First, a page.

fake sergio1, we all dream of doing that. :)
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#10 wali

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Posted 18 February 2003 - 12:04 AM

first decent thing fake sergio has said
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#11 Gandu

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Posted 18 February 2003 - 12:09 AM

Are these not the same people who prevent Iraqi's from getting clean drinking water after they were purposely destroyed in 91 violating the geneva conventions? And they are out to liberate the people they wanted to make suffer for a decade?



Holds on contracts for the water and sanitation sector are a prime reason for the increases in sickness and death. Of the eighteen contracts, all but one hold was placed by the U.S. government. The contracts are for purification chemicals, chlorinators, chemical dosing pumps, water tankers, and other equipment.

The U.S. government intentionally used sanctions against Iraq to degrade the country's water supply after the Gulf War. The United States knew the cost that civilian Iraqis, mostly children, would pay, and it went ahead anyway.

The primary document, "Iraq Water Treatment Vulnerabilities," is dated January 22, 1991. It spells out how sanctions will prevent Iraq from supplying clean water to its citizens.

The first one in this batch is called "Disease Information," and is also dated January 22, 1991. At the top, it says, "Subject: Effects of Bombing on Disease Occurrence in Baghdad." The analysis is blunt: "Increased incidence of diseases will be attributable to degradation of normal preventive medicine, waste disposal, water purification/distribution, electricity, and decreased ability to control disease outbreaks. Any urban area in Iraq that has received infrastructure damage will have similar problems."

The second DIA document, "Disease Outbreaks in Iraq," is dated February 21, 1990, but the year is clearly a typo and should be 1991.

All the DIA documents mentioned in this article were found at the Department of Defense's Gulflink site.



http://www.progressi...e/nagy0901.html
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#12 gonzo

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Posted 18 August 2005 - 09:39 PM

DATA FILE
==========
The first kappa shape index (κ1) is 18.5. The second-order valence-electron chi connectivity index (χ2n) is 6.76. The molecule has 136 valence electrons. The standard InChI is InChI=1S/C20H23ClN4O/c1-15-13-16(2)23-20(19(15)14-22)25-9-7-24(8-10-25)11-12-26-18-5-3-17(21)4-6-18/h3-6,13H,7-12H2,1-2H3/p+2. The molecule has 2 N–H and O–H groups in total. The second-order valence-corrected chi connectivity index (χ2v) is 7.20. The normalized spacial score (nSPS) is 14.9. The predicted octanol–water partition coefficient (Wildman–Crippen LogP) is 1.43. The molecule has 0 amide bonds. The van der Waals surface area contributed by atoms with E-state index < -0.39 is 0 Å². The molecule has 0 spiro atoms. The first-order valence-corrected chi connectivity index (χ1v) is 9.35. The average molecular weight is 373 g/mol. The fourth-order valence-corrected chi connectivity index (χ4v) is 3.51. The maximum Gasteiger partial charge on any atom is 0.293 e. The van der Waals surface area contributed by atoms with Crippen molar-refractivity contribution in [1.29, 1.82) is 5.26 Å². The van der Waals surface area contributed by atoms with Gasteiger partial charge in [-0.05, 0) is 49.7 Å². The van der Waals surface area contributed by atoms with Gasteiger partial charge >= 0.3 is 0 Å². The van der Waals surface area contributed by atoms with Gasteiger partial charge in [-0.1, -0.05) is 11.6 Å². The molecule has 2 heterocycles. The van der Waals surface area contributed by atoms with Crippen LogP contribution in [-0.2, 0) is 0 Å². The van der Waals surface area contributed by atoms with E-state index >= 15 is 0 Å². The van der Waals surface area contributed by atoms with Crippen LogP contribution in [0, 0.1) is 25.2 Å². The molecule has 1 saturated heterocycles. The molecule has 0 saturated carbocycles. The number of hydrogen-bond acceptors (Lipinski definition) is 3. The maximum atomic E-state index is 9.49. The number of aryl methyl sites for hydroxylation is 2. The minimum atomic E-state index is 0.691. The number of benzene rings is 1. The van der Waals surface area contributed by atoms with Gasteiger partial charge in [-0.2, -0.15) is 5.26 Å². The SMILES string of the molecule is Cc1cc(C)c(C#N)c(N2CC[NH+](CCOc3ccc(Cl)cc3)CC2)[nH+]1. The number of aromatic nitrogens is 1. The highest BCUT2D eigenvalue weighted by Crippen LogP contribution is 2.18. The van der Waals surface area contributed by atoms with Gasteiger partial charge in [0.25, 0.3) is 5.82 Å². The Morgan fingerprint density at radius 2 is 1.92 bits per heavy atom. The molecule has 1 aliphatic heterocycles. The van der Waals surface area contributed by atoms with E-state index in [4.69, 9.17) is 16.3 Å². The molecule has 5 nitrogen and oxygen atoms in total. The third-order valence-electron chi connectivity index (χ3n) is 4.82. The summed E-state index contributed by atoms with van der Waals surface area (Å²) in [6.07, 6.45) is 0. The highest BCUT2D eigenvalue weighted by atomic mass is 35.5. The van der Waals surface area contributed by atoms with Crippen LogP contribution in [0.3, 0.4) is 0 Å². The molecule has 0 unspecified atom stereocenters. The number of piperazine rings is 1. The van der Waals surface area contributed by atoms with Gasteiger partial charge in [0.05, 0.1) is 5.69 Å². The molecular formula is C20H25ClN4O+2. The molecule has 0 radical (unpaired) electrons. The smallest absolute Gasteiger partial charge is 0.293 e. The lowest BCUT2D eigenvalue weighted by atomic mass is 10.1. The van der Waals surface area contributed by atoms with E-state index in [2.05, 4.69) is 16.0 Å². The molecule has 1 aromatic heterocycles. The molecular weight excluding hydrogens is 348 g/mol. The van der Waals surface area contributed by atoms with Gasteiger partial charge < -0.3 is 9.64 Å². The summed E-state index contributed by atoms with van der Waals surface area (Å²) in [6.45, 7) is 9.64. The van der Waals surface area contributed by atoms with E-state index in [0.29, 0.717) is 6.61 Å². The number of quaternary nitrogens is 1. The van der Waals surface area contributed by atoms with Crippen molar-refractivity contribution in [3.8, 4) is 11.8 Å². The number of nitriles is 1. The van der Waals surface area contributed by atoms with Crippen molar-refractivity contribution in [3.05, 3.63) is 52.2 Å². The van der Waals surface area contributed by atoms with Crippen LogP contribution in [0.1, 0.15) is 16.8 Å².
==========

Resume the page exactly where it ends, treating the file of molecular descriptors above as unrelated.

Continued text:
Originally posted by uglybastard
Yep, a short, successful war is the only way we can save Blair/Bush.

If the Iraqi people are out in the streets throwing flowers at coalition troops as they march into Bagdad.

If all of Saddam's attrocities are revealed on TV.

The poll numbers will shoot back up.

I guess you know that this means the war is a done thing, right?



flashback time to pre war iraq :wonder:

being wrong is what is so right about Bush supporters
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#13 Rickk

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Posted 18 August 2005 - 10:44 PM

Kind of funny how all these supposedly unpopular war presidents keep getting re-elected eh?

Howard, Blair, Bush....


If they were anymore 'unpopular' they'd each be sworn in for life.
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#14 Watchdog

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Posted 19 August 2005 - 03:21 AM

Originally posted by Rickk
Kind of funny how all these supposedly unpopular war presidents keep getting re-elected eh?

Howard, Blair, Bush....


If they were anymore 'unpopular' they'd each be sworn in for life.



The lib-dems are not going to form a govt in the UK, and the conservatives were not really all that less pro-war than Blair. I think immigration was a much bigger issue in Australia than Iraq. Here in the US we had the choice between two pro-war candidates. Conversely where a clear anti-war platform was put forth to the voters as in Spain, we had the Anzar government thrown out of office.
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#15 Shilka

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Posted 19 August 2005 - 04:30 AM

Originally posted by Rickk
Kind of funny how all these supposedly unpopular war presidents keep getting re-elected eh?

Howard, Blair, Bush....


If they were anymore 'unpopular' they'd each be sworn in for life.



The fact is that the average voter doesn't really give a damn about foreign policy issues, it's domestic issues which bring them out.

It's different on forums such as this where there is a large concentration of people interested in International politics.